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Bricks and Balloons

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Title: Bricks and balloons

Text: 1 Corinthians 8:1-13

Date: January 29, 2006 at LMC

Purpose: to ask ourselves, “How are we using our knowledge to build one another up?”

  1. Introduction
                These two guys, George and Harry, set out in a hot air balloon to cross the Atlantic Ocean. After thirty-seven hours in the air, George says, “Harry, we better lose some altitude so we can see where we are.” Harry lets out some of the hot air in the balloon, and the balloon descends to below the cloud cover. George says, “I still can't tell where we are. Let’s ask that guy on the ground.” So, Harry yells down to the man, “Hey, could you tell us where we are?” The man on the ground yells back “You're in a balloon, a hundred feet up in the air.” George turns to Harry and says, “That guy must be a lawyer.” Harry says, “How can you tell?” George says, “Because the advice he gave us is one hundred percent accurate and totally useless.”
                Yesterday was the birth anniversary of physicist, explorer, and inventor Auguste Piccard, who was born in 1884. Auguste is credited with being the first person to explore the stratosphere in a balloon. The large balloon supported a spherical, pressurized gondola. Auguste lifted off from Augusburg, Germany on May 27, 1931 and reached an unprecedented altitude of 51,775 feet. To put it in perspective, modern jet airliners fly at an altitude of 32,000 to 49,000. And yet in 1931, only 28 years after the first flight by the Wright brothers at Kittyhawk, Piccard had soared to over 51,000 feet. Not to be outdone by his twin brother, Jean-Felix Piccard three years later took his balloon, piloted by his wife Jeanette, to an astonishing altitude of 57,579 feet. Apparently, sibling rivalry has not altitude limits.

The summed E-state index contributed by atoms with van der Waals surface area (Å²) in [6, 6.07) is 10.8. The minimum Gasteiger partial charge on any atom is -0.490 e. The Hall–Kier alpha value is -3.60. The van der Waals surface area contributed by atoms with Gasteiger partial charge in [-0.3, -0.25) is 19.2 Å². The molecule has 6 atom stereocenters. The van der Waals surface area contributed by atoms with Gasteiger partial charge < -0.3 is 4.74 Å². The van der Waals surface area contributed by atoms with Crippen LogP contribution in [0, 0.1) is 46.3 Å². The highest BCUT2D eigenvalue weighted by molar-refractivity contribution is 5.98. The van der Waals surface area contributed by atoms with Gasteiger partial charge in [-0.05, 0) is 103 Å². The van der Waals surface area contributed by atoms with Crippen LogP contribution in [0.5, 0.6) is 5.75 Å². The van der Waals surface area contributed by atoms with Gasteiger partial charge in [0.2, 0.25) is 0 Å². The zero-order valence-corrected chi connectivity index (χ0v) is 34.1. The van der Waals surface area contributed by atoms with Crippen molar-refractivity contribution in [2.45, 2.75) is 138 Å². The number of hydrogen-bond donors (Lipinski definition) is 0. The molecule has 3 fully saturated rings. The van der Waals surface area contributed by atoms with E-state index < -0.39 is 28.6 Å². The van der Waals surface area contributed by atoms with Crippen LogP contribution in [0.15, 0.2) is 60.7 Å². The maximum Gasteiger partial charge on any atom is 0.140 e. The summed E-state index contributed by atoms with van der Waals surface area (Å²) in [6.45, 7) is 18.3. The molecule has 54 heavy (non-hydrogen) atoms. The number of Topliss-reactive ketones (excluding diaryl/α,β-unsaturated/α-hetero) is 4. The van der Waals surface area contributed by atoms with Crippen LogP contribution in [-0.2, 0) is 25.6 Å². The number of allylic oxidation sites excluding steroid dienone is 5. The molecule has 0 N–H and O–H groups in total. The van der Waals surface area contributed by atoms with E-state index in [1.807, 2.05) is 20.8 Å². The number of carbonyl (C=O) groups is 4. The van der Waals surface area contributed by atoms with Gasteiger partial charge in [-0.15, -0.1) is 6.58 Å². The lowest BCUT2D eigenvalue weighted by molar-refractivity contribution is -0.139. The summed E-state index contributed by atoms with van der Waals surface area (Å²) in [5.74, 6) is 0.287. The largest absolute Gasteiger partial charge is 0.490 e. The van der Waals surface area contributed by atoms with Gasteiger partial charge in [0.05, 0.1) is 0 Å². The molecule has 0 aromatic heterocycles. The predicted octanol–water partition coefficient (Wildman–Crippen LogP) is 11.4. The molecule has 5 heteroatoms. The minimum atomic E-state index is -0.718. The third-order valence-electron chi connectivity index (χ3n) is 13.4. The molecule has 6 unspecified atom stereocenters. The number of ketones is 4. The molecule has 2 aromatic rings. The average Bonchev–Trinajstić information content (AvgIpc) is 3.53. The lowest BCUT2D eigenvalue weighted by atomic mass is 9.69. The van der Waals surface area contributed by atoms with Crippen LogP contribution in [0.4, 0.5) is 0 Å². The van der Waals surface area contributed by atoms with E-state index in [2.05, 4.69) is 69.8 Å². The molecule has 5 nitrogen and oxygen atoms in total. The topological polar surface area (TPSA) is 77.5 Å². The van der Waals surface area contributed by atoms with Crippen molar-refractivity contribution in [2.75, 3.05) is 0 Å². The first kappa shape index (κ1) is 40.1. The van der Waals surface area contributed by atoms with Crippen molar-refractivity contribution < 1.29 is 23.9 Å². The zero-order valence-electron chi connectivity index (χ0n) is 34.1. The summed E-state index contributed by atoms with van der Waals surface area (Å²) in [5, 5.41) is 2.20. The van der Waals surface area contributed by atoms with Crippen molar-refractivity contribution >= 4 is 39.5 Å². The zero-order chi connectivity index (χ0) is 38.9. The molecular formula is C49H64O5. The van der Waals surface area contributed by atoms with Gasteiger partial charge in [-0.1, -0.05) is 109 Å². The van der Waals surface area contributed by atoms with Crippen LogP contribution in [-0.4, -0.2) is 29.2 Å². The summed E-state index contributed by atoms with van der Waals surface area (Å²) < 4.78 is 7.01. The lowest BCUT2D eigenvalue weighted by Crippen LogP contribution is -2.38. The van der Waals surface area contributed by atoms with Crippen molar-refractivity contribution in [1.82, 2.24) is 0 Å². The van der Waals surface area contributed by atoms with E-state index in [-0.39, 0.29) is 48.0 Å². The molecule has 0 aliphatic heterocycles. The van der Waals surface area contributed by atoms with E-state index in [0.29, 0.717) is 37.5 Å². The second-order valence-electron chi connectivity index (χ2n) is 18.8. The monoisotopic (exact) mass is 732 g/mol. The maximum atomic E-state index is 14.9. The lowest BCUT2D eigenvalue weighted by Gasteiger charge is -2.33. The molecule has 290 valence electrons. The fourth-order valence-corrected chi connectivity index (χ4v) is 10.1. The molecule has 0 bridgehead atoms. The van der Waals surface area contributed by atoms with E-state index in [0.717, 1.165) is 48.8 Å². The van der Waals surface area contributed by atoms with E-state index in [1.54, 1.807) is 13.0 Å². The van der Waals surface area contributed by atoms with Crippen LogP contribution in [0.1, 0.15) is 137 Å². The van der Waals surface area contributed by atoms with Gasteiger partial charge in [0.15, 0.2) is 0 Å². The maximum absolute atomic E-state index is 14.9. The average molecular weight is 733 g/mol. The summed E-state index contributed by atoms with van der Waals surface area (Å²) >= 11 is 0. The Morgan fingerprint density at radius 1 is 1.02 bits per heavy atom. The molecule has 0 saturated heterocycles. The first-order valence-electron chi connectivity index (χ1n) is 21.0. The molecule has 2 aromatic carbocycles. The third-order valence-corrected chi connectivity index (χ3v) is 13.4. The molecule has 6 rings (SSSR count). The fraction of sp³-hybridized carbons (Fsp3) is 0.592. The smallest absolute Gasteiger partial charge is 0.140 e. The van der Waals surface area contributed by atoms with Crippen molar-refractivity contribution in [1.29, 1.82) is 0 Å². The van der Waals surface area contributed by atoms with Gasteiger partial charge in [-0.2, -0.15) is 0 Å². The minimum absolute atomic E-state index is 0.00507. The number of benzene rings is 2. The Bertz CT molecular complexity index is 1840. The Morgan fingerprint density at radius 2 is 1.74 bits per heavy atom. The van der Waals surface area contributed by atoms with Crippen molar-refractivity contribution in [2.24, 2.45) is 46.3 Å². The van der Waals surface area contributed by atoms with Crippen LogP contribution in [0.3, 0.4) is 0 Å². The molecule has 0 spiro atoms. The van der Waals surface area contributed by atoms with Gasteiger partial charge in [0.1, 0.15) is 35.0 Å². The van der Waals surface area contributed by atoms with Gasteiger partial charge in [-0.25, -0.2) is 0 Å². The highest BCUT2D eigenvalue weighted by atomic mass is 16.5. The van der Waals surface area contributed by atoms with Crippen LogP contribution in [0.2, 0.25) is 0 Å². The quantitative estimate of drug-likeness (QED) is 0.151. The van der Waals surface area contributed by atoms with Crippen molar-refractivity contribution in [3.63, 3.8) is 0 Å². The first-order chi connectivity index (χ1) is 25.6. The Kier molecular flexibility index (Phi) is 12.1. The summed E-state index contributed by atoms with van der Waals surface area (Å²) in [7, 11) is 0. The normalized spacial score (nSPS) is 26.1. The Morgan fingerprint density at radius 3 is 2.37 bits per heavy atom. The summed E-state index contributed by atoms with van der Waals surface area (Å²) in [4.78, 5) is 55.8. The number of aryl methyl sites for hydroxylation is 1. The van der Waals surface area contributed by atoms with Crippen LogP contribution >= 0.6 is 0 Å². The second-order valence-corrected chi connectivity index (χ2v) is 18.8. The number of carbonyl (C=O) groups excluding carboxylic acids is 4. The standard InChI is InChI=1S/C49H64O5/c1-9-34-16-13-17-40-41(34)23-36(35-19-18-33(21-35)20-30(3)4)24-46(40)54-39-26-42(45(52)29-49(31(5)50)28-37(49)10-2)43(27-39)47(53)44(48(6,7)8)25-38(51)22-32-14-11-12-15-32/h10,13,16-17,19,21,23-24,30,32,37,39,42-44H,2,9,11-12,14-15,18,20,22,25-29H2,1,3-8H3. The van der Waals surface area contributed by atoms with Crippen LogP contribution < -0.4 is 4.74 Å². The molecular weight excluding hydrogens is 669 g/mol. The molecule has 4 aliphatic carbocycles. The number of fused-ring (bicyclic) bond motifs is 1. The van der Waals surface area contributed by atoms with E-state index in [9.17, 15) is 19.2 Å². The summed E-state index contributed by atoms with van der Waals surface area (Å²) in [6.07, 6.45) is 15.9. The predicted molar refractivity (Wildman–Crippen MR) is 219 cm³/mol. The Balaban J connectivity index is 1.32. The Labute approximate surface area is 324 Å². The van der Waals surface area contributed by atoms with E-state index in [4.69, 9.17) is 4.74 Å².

Lift is the word to describe the upward force that keeps objects in the air. Helium has lift because it is lighter than the air round it. So, when we fill a balloon with helium, it naturally rises. But as any child who has ever been given a helium balloon knows, the helium doesn’t stay in the balloon forever. As we often say, what goes up must eventually come down, be they balloons, aircraft, satellites, or space stations. This insight becomes instructive when we read our text for today in 1 Corinthians 8. As a whole, the book of 1 Corinthians is a letter that Paul wrote in response to questions and concerns that the church in Corinth had over a number of issues. In chapter 8, Paul deals with the issue of eating food sacrificed to idols.
  2. Background behind 1 Cor. 8
    1. Food sacrificed to idols, especially meat
    2. Greek culture held knowledge in high esteem
    3. The Corinthian believers knew idols were nothing and had no qualms of conscience about eating any food.
    4. They believed that what they knew gave them license act in the way they wished. Freedom from restraints = license to do whatever
  3. Paul’s correction